Air Tools Buying Guide
Air tools, like air nailers and staplers, differ from other power tools because they don’t run on electricity or batteries. Instead, they’re powered by compressed air. This technology requires fewer moving parts, so your tool lasts longer. Fewer moving parts also means less weight for greater comfort. Air tools are commonly used for automotive applications such as tightening lug nuts and for home renovation tasks like painting. Canadian Tire carries a selection of popular air tools including impact wrenches, air ratchets and air hammers.
Popular air tool applications
- Changing tires
- Light engine repair, tune-ups and radiator work
- Removing stubborn nuts and bolts
- Applying paint
Air tools have lots to offer
Comfort is one reason people prefer air-powered tools. Their high power to weight ratio reduces operator fatigue so you can work longer and more efficiently. And because air-powered tools run cooler, they do not generate heat and are, therefore, easy on your hands. Also, air-powered tools give you control with features like variable speed and adjustable torque.
Start your air tools collection with the right compressor
Choosing the right air compressor will help you get the most from your tools. Make sure you choose one with enough power. How much power? To be safe, we recommend 1.5 times the SCFM rating of your most powerful air tool. For example, if your impact wrench requires 3.0 SCFM, choose a compressor that generates 4.5 SCFM. If you use several tools simultaneously, add all of their SCFM ratings together and multiply by 1.5.
A guide to air tool terminology
- CFM - Cubic feet per minute. The volume of air (when pressurized) delivered by an air compressor. A term typically used when stating power requirements for air tools.
- PSI - Pounds per square inch. The measure of airflow generated by a compressor.
- RPM - Revolutions per minute. Example: an impact wrench described as 7500 rpm turns 7500 times every minute.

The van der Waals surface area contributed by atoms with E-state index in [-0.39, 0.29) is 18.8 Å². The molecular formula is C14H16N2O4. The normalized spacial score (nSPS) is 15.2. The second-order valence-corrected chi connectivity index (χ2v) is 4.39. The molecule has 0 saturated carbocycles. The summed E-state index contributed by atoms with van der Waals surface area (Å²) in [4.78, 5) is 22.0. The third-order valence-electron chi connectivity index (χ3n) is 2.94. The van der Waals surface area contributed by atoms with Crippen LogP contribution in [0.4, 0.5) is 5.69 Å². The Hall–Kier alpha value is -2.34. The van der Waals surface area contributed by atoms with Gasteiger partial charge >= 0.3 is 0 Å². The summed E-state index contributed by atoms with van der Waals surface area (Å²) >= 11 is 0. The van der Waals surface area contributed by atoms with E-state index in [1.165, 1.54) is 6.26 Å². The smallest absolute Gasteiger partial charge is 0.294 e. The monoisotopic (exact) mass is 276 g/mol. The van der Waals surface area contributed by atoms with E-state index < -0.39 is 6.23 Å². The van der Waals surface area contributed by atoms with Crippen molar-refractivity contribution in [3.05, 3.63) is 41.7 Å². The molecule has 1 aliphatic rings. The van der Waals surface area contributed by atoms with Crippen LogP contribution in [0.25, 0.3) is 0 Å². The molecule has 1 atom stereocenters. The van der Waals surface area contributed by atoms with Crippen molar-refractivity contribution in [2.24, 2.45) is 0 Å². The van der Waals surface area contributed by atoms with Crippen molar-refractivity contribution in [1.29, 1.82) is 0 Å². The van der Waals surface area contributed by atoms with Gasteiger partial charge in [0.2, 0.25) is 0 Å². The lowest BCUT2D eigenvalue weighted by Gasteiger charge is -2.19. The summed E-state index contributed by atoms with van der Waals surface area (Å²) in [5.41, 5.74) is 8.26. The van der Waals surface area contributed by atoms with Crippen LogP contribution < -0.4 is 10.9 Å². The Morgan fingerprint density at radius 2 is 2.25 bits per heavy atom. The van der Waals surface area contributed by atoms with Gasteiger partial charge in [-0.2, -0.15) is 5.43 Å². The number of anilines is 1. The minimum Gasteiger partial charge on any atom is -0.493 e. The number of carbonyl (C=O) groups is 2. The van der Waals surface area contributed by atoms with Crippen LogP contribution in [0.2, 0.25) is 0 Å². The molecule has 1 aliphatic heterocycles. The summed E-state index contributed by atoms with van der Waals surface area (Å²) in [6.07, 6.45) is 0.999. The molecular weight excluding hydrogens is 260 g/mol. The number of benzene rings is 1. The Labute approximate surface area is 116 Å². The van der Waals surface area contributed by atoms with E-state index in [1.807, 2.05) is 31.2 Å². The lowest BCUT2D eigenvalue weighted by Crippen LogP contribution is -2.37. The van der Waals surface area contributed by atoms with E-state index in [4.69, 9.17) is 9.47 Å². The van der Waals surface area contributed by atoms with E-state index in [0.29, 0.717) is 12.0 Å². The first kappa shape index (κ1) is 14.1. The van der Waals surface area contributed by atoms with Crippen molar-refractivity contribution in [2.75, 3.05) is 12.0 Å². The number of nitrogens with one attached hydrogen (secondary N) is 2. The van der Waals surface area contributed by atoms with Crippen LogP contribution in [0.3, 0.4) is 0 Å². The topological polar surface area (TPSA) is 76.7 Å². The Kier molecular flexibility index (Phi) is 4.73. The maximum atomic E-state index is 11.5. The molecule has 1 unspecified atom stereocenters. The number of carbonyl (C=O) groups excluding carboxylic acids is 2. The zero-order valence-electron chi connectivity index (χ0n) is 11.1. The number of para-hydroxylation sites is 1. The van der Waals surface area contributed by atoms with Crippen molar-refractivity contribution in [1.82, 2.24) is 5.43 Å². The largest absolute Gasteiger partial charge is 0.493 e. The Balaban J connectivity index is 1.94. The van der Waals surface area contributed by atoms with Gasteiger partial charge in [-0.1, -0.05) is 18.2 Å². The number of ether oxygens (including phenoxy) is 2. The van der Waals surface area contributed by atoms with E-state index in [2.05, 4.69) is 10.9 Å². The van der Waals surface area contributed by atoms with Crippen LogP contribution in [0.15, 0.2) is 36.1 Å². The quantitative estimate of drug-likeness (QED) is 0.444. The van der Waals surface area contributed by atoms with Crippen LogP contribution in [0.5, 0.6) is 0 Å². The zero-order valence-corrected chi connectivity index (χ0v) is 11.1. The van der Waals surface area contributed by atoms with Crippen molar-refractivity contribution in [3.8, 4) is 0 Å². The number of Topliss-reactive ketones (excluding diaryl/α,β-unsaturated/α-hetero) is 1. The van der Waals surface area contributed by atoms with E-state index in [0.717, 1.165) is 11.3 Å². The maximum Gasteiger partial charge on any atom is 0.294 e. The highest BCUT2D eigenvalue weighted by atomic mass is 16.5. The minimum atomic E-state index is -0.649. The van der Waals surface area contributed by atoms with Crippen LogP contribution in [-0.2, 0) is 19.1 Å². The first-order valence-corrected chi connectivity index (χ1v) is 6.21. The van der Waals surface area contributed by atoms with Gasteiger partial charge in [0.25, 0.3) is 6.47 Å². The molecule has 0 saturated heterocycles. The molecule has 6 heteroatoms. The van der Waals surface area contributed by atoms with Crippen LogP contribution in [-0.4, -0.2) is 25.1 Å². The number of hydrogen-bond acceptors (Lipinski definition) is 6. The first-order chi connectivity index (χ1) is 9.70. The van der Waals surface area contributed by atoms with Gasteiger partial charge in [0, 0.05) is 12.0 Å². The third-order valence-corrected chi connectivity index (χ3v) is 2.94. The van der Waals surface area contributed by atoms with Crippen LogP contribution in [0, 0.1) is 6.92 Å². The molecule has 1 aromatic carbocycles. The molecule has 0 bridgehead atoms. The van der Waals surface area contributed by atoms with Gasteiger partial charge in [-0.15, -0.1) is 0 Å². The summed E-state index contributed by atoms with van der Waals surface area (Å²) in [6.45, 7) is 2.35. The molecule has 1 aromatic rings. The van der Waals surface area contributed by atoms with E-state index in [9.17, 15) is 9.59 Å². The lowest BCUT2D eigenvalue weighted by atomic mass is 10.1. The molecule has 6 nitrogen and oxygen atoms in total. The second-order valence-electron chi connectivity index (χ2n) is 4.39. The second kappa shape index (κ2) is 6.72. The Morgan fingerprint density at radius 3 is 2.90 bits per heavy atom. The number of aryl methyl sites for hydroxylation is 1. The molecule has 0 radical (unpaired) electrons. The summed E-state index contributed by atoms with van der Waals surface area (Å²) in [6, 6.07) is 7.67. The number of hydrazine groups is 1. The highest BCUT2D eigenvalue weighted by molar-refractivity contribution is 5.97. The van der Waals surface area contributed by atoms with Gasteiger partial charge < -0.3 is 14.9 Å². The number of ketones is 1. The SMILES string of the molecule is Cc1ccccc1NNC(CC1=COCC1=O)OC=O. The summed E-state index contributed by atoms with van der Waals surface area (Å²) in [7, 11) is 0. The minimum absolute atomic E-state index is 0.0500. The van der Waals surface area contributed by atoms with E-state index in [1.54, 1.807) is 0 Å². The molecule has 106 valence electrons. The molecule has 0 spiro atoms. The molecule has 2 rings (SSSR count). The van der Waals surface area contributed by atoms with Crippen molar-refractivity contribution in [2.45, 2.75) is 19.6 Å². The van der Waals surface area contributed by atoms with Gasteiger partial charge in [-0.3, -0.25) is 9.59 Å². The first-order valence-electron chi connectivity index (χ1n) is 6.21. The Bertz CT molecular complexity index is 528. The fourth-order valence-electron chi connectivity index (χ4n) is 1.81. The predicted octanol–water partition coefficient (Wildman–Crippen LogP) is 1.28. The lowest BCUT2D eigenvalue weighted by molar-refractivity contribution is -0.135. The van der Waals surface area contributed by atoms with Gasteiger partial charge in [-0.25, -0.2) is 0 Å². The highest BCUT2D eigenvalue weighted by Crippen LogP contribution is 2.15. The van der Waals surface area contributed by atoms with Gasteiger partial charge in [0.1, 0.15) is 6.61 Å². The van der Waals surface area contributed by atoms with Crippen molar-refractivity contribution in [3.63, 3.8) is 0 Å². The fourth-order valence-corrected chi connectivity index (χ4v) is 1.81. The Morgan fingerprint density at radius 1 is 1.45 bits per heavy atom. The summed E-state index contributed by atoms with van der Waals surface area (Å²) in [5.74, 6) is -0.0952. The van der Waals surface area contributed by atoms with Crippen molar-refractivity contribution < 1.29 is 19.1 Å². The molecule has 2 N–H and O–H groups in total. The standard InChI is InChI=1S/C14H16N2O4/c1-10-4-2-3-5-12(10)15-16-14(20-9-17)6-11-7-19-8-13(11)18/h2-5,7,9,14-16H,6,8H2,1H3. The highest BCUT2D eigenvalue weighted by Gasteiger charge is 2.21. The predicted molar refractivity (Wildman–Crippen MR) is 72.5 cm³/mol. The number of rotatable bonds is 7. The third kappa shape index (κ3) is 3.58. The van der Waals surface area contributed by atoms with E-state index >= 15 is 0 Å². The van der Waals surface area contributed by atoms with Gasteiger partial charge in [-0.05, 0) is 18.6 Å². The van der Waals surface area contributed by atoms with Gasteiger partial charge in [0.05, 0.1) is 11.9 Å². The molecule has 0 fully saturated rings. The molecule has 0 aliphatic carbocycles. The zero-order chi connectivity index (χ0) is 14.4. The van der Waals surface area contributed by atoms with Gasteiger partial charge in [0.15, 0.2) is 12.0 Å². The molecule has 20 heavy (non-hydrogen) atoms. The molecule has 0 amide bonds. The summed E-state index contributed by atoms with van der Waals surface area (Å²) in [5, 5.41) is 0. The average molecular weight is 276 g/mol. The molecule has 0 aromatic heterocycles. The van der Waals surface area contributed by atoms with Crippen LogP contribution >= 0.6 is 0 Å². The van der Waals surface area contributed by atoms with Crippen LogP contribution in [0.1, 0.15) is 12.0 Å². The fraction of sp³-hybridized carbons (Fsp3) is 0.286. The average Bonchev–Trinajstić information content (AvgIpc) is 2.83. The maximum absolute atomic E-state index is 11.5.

- SCFM - Standardized cubic feet per minute. The volume of compressed air (when not pressurized) delivered by an air compressor. Typically used to measure a compressor’s output.
- SCFM @ 40 PSI - The measure of air the compressor produces while its outlet gauge is set at 40 PSI. Spray guns are used at this pressure.
- SCFM @ 90 PSI - The measure of air the compressor produces while its outlet gauge is set at 90 PSI. Most air tools and nailers are used at this pressure.
- Torque - A force that causes objects to rotate, spin, or turn. Usually measured in lb/ft (pounds per foot)
Fittings and Accessories
From air filters to couplers to nozzles, Canadian Tire carries the fittings and accessories you need to get the most from your air tools. Using a quick coupler, for instance, is a faster way to connect your air tool. And attaching an in-line air tool oiler enables you to lubricate your tool as you use it.
An air tool for every task
- Impact Wrench - Ideal for removing lug nuts in order to change your tires. Also great for loosening stubborn nuts and bolts
- Impact Butterfly Wrench - Recommended for small fastener work in engine and body repairs.
- Die Grinder - Designed for grinding, edge-breaking, deburring, porting and polishing.
- Air Ratchet - Suitable for engine repair, tune-ups and radiator work.
- Spray Gun - Popular for painting
- Sander - The tool of choice for removing body filler, for rough shaping and for smoothing flat or contoured surfaces.
- Grease Gun - Ideal for lubricating parts in automobiles, recreational vehicles, machinery and farm equipment.
- Engine Cleaner - Suitable for cleaning dirt on and around car engines.
- Air Hammer - Capable of cutting rusted bolts, trimming metal panels and removing mortar when working with cement blocks. Also able to cut, chip and scrape most materials encountered during light-duty automotive work.
- Air Drill - Recommended for drilling, honing, reaming, hole sawing, wire brushing and other heavy duty uses.
- Impact Gun - A great choice for tightening and removing stubborn nuts and bolts.
- Cut-off Tool - Designed to cut through materials such as steel rods, fibreglass, copper/aluminium tubing and angle iron.